Disability studies recognizes both the broadness of what constitutes disability — including both visible and invisible disabilities — and the different ways in which individuals experience disability. It also differentiates between impairment and disability.
So what are impairment and disability?
Impairment: an injury, illness or congenital condition that causes or is likely to cause a loss or difference of physiological or psychological functionThe Centre for Disability Studies at the University of Leeds
Disability: the loss or limitation of opportunities to take part in society on an equal level with others due to social and environmental barriers
In other words, having an impairment does not automatically result in disability, nor does the impairment itself cause disability. Instead, it’s the environment a person finds themselves in that disables them, through physical or attitudinal barriers.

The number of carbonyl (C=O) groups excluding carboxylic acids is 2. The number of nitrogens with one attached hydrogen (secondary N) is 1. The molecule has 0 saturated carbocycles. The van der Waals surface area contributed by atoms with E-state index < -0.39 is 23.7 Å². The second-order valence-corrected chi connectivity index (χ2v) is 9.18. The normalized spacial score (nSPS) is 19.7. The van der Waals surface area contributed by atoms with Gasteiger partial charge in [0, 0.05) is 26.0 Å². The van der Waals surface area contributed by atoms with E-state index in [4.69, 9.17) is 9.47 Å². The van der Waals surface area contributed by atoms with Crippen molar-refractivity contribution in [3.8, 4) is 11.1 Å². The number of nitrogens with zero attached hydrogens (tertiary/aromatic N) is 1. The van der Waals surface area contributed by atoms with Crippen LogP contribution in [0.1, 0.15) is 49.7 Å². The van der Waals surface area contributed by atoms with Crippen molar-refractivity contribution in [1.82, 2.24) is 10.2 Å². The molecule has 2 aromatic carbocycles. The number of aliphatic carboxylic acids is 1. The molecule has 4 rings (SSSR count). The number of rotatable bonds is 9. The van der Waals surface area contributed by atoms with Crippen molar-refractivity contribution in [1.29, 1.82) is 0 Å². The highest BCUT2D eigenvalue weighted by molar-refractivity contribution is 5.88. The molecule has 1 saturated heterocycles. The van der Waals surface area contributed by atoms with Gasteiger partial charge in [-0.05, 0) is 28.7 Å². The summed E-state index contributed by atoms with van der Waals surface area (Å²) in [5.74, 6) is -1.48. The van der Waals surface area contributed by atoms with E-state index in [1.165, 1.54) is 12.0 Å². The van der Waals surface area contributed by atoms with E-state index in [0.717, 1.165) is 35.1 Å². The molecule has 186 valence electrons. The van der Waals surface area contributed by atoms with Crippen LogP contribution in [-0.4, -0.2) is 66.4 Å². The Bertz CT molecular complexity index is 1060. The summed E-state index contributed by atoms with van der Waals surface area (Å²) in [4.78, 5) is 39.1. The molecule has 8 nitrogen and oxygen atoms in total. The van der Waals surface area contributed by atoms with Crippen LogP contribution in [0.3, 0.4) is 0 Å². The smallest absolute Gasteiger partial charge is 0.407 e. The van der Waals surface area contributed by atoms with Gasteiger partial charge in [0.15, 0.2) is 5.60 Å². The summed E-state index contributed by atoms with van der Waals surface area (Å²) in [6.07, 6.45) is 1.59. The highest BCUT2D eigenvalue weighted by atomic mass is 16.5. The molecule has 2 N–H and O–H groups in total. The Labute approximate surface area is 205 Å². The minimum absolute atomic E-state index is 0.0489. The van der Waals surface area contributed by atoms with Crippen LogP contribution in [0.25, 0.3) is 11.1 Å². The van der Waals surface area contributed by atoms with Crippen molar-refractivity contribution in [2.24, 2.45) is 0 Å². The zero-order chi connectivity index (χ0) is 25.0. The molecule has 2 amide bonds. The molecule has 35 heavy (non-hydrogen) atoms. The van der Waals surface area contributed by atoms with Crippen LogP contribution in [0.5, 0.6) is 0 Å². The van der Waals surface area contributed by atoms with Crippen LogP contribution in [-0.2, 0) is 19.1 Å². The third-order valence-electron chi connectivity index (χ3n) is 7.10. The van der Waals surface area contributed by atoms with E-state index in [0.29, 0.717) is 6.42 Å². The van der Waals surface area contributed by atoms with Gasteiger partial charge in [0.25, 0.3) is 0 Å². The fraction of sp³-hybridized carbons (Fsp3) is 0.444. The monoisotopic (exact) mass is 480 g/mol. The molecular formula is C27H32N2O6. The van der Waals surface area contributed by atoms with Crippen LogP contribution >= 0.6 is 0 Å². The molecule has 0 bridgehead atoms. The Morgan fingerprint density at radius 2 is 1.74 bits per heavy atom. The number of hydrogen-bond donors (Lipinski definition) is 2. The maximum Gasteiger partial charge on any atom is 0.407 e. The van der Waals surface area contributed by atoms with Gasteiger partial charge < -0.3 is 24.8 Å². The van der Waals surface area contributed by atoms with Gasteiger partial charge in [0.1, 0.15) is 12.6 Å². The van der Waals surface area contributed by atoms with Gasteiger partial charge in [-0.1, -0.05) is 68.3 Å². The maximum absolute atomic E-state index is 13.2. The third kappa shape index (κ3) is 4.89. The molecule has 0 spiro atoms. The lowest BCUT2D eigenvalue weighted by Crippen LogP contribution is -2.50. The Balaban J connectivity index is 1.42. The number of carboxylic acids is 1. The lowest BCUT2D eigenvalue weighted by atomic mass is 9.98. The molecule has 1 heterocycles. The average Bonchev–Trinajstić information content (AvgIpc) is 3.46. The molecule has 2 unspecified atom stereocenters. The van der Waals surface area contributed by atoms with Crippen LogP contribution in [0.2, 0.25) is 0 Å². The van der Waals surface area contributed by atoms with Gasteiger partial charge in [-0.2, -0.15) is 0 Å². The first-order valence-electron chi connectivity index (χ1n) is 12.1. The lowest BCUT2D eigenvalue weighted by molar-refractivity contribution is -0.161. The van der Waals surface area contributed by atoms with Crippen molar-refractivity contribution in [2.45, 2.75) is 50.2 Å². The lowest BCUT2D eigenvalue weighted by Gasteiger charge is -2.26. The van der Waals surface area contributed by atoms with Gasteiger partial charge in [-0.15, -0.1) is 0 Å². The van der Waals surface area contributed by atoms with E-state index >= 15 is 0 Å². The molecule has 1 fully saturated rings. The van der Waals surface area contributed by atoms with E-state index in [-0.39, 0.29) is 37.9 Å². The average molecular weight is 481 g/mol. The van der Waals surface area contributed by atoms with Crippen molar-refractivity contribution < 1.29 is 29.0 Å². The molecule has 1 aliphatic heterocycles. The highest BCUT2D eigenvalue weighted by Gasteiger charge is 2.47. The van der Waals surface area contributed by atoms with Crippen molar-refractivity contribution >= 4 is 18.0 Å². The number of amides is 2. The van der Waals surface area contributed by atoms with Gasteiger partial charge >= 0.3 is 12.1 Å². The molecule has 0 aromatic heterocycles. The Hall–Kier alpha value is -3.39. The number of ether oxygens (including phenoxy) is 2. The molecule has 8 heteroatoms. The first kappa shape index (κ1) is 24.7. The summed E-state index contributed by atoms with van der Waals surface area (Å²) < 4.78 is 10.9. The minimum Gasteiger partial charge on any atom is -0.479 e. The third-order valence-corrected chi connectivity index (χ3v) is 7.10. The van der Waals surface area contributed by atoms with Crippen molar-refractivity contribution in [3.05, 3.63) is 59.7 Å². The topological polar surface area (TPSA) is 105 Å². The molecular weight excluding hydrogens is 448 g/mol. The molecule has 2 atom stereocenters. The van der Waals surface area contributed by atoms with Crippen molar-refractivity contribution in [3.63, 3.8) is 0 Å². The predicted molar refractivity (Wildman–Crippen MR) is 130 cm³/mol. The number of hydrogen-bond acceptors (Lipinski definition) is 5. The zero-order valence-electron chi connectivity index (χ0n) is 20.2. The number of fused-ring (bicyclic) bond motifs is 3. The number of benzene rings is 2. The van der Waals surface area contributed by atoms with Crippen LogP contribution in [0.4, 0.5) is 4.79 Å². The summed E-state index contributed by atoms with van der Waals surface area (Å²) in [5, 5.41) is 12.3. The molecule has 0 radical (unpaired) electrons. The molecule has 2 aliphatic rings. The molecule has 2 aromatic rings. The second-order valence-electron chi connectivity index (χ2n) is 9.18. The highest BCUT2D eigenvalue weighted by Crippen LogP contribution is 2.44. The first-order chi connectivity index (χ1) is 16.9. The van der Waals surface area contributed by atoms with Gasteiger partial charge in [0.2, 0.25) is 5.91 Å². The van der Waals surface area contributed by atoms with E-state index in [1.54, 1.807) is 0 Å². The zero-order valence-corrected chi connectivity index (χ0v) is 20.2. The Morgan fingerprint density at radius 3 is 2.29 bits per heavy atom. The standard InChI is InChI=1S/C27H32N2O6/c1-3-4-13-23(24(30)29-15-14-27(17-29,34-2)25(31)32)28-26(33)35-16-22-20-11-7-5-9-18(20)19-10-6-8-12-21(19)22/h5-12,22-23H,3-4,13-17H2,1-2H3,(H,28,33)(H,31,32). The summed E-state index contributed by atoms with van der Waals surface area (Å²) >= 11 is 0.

Disability studies acknowledges those barriers and explores ways of dismantling them. It also recognizes the differences in how disability presents itself. Below are some general categories that disability may fall into.
- Attention-deficit/hyperactivity disorders
- Blindness or low vision
- Brain injuries
- Learning disabilities
- Intellectual disabilities
- Medical disabilities
- Physical disabilities
- Psychiatric disabilities
- Speech and language disabilities
- Autism Spectrum Disorder
- Mental illness, PTSD, TBI
Northern Officers Group. (1999). Defining Impairment and Disability. Retrieved from https://disability-studies.leeds.ac.uk/wp-content/uploads/sites/40/library/Northern-Officers-Group-defining-impairment-and-disability.pdf.